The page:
(103)

### Basic strategy

1 Determine (at least one of) its Aschbacher categories.

2 If N C G exists, recognise N and G /N recursively, ultimately obtaining a composition series for the group.

7 categories giving normal subgroup Example

G acts imprimitively on V , preserving r blocks, so V = ⊕ri =1Vi.

Then φ : G → Sr where r |d and N = ker φ.

CompositionTree: exploits geometry to produce composition series for G , factors are leaves of tree.

(104)

### Basic strategy

1 Determine (at least one of) its Aschbacher categories.

2 If N C G exists, recognise N and G /N recursively, ultimately obtaining a composition series for the group.

7 categories giving normal subgroup Example

G acts imprimitively on V , preserving r blocks, so V = ⊕ri =1Vi. Then φ : G → Sr where r |d and N = ker φ.

CompositionTree: exploits geometry to produce composition series for G , factors are leaves of tree.

(105)

### Basic strategy

1 Determine (at least one of) its Aschbacher categories.

2 If N C G exists, recognise N and G /N recursively, ultimately obtaining a composition series for the group.

7 categories giving normal subgroup Example

G acts imprimitively on V , preserving r blocks, so V = ⊕ri =1Vi. Then φ : G → Sr where r |d and N = ker φ.

We conduct experiments on 14 real-world large-scale data sets and compare the proposed algorithms (ASRankSVM and ASCRC) with several state-of-the-art bipartite ranking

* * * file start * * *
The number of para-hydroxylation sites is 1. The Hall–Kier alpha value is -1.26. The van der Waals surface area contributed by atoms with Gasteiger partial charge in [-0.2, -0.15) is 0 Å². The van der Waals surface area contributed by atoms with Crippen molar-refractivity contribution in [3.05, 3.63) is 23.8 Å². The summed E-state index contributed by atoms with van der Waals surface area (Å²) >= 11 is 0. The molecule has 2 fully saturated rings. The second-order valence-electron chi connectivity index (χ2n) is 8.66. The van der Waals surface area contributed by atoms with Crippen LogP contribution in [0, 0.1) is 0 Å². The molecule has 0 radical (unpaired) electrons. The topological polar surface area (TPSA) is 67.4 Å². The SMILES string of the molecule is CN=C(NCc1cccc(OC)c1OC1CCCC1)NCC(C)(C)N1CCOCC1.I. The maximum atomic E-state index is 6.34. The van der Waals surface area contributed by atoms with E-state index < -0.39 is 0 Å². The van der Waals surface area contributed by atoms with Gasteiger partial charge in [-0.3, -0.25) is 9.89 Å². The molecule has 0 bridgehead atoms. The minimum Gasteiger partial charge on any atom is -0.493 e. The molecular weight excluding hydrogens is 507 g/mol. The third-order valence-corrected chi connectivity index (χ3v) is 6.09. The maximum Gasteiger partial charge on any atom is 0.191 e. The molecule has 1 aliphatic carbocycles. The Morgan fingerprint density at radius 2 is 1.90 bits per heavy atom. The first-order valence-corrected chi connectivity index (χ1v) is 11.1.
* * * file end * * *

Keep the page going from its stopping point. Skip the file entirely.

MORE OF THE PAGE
We conduct experiments on 14 real-world large-scale data sets and compare the proposed algorithms (ASRankSVM and ASCRC) with several state-of-the-art bipartite ranking algorithms,

Finally, the ultrasonic lancet brings a true revolu- tion in bone surgery by enabling thin and nontrau- matic incisions while facilitating the cleavage of bone plans with

Animal or vegetable fats and oils and their fractiors, boiled, oxidised, dehydrated, sulphurised, blown, polymerised by heat in vacuum or in inert gas or otherwise chemically

Milk and cream, in powder, granule or other solid form, of a fat content, by weight, exceeding 1.5%, not containing added sugar or other sweetening matter.

• The residence time in a particular modulating state is exponentially distributed with parameter μ and, after expiration of this time, the modulating process changes state. •

(a) Find the unit vectors that are parallel to the tangent line to the curve at the point.. (b) Find the unit vectors that are perpendicular to the

• Fewest states usually leads to more opportunities for don't cares • Reduce the number of gates needed for implementation... Identify and combine states that have

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The algebraic homology functor assigns to a chain complex its sequence of ho- mology groups and to a chain map the induced homomorphisms on homology defines a functor from the

Proceedings of the Fifth International Conference on Genetic Algorithms, Morgan kaufmann Publishers, San Mateo, California, pp.110~117, 1996. Horn, J., “Finite Markov Chain Analysis

The results showed that, on the part of patent analysis, the United States in four categories of face recognition technology, they know one another on the patent number

Other people think that it is all right to vote or not to vote, and the decision depends on how you feel about the candidates or parties.. Do you think that voting is